Friday, March 2, 2012


In investing there are 3 fundamental questions:

1. What to buy?
2. When to sell?
3. How much did I gain (or lose)?

Let's try to answer each one.

What to buy?
For the first question, of course, you want to buy something that increases in value. For every asset, its price will vary according to a number of factors, the most basic ones being supply and demand. But trying to predict prices can be quite difficult, and people may have different oppinions or theories, most of them can be quite unprovable.
But any prediction can always be confirmed, by simply waiting for the result. Trying to prove the theory behind the prediction though can be tough.
For any given asset, will its price go up or down? And why? That is the most fundamental question for every investor.

When to sell?
For the second question, one possible strategy is to define upper and lower limits. You sell every time the price goes above or below a certain limit. You cut your losses every time the price goes too low, and you realize your profits when the price goes too high. Too high a price is always a dangerous sign because no asset will have its price going up forever, a high price always indicates an inevitable fall, so it is better to realize your profits before the fall. On the other hand the price can go down to zero, so a low price may not be a sign for a future rise. If you have no reason to believe the price will go up, then it is better to cut your losses and sell.

What limits should I use?
One book I read suggests 10% for the lower bound. You sell if the price falls more than 10% of its original price.
The upper limit could be set as 25%. Unhappily these numbers seem to be arbitrary, you can choose whatever numbers you like.
The only detail is that the upper limit should be higher than the lower limit. It is possible to calculate the probabilities of winning, considering each investment as a bet.
If the minimum is 10% and the maximum is 30%, you can make money if you are right more than 25% of the time. You can afford to lose 3 out of 4 bets and still win.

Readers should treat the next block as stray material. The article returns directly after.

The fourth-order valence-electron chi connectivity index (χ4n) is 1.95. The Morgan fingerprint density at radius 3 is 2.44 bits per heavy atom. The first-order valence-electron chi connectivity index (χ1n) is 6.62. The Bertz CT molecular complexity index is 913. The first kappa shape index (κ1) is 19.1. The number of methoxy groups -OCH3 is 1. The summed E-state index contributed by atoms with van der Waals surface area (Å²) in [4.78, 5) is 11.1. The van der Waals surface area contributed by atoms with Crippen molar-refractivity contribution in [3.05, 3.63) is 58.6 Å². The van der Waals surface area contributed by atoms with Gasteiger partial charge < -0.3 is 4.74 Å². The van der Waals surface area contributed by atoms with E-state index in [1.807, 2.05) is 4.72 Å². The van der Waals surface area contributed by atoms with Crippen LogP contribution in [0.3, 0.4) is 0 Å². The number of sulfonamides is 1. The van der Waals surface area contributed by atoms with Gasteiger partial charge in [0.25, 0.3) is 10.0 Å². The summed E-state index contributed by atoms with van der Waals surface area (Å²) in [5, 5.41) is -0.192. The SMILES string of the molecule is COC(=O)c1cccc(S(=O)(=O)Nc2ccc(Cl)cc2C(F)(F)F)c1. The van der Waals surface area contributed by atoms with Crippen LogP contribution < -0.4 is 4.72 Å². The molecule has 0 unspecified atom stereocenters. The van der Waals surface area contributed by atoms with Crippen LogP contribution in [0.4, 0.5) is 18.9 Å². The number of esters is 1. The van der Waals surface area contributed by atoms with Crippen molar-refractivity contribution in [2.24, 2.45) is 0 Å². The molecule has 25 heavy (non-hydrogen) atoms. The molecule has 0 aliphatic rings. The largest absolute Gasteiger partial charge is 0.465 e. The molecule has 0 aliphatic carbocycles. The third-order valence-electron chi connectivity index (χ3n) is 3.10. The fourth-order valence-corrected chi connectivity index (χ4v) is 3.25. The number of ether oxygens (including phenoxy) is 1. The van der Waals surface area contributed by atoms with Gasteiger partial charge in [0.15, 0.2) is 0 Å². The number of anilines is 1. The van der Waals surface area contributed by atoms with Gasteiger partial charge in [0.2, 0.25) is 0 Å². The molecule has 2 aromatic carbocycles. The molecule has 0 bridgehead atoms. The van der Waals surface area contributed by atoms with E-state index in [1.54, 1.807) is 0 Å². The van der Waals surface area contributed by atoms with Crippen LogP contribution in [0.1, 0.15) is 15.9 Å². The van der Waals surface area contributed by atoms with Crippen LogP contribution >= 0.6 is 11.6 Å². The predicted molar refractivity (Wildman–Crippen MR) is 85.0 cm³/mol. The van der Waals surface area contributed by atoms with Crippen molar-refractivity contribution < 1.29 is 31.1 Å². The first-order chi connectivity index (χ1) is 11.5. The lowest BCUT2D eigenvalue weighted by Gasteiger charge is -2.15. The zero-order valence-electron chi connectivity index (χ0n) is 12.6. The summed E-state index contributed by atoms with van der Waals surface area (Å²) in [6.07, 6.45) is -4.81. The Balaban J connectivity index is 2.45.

How much did I gain (or lose)?
For the third question, how to calculate profits, I think there are 2 ways to calculate it. You can calculate the yield for every investment, from the time you buy to the time you sell. And you can also calculate the monthly profit, by deducting monthly expenses from monthy revenues.
As an investor, you need to know how much money you are making (or losing) and which investments are being more profitable.
Calculating yield is easier. Yield is the percentage your investment has increased in a certain period of time. If your investment has increased 40% in 2 years, your yield is 20% per year.
But percentages can be tricky. You can sell a pencil for 100% profit or a house for 1% profit, and make much more money with the house. So a higher percentage doesn't necessarily mean "more profitable".

The yield can also be calculated before selling. You can calculate how much the yield would be if you sold the asset today. But this yield is hypothetical, it is not telling you how much money you are making. You have no obligations to sell just because the price is low. You don't lose any money as long as you don't sell. If you have reason to believe the price will go up, that the low price is temporary, you can just wait.

You can also calculate the monthly profits. For that you have to write the balance sheet and profit/loss statement.
In accounting, when you buy an investment, say a mutual fund, you are just exchanging one asset (cash) for another. You are neither making nor losing money. You make money when you receive dividends and when you sell the investment. The difference in price will be your profit (or loss) plus the dividends.
In accounting the total profit from an investment can only be calculated after you liquidate (sell) the asset. You can, just like yields, calculate a hypothetical profit, supposing you sell the asset today, but this number cannot be officially written in the financial statements.

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